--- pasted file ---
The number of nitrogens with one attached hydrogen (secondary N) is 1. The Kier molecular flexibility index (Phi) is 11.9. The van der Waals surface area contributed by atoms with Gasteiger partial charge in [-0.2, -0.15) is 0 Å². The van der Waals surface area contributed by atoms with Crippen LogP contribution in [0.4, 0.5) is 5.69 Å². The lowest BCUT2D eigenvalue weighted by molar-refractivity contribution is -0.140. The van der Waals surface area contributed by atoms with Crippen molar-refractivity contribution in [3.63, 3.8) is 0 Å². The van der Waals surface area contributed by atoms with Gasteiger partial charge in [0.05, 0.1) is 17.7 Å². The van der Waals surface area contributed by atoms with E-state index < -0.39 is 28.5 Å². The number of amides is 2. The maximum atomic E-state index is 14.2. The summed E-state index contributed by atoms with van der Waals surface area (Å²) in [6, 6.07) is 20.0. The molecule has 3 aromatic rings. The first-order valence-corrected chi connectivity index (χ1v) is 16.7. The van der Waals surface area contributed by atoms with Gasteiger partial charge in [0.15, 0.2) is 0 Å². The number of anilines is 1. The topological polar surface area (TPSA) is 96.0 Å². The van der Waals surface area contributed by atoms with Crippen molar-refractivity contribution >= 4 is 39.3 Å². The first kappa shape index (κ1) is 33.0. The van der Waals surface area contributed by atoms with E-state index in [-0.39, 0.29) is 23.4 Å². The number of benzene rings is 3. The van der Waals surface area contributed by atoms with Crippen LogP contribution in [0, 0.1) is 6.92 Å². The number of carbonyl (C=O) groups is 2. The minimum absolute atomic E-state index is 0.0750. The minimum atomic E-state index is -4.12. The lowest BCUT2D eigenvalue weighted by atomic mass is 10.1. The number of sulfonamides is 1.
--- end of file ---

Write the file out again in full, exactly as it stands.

The number of nitrogens with one attached hydrogen (secondary N) is 1. The Kier molecular flexibility index (Phi) is 11.9. The van der Waals surface area contributed by atoms with Gasteiger partial charge in [-0.2, -0.15) is 0 Å². The van der Waals surface area contributed by atoms with Crippen LogP contribution in [0.4, 0.5) is 5.69 Å². The lowest BCUT2D eigenvalue weighted by molar-refractivity contribution is -0.140. The van der Waals surface area contributed by atoms with Crippen molar-refractivity contribution in [3.63, 3.8) is 0 Å². The van der Waals surface area contributed by atoms with Gasteiger partial charge in [0.05, 0.1) is 17.7 Å². The van der Waals surface area contributed by atoms with E-state index < -0.39 is 28.5 Å². The number of amides is 2. The maximum atomic E-state index is 14.2. The summed E-state index contributed by atoms with van der Waals surface area (Å²) in [6, 6.07) is 20.0. The molecule has 3 aromatic rings. The first-order valence-corrected chi connectivity index (χ1v) is 16.7. The van der Waals surface area contributed by atoms with Gasteiger partial charge in [0.15, 0.2) is 0 Å². The number of anilines is 1. The topological polar surface area (TPSA) is 96.0 Å². The van der Waals surface area contributed by atoms with Crippen molar-refractivity contribution >= 4 is 39.3 Å². The first kappa shape index (κ1) is 33.0. The van der Waals surface area contributed by atoms with E-state index in [-0.39, 0.29) is 23.4 Å². The number of benzene rings is 3. The van der Waals surface area contributed by atoms with Crippen LogP contribution in [0, 0.1) is 6.92 Å². The number of carbonyl (C=O) groups is 2. The minimum absolute atomic E-state index is 0.0750. The minimum atomic E-state index is -4.12. The lowest BCUT2D eigenvalue weighted by atomic mass is 10.1. The number of sulfonamides is 1.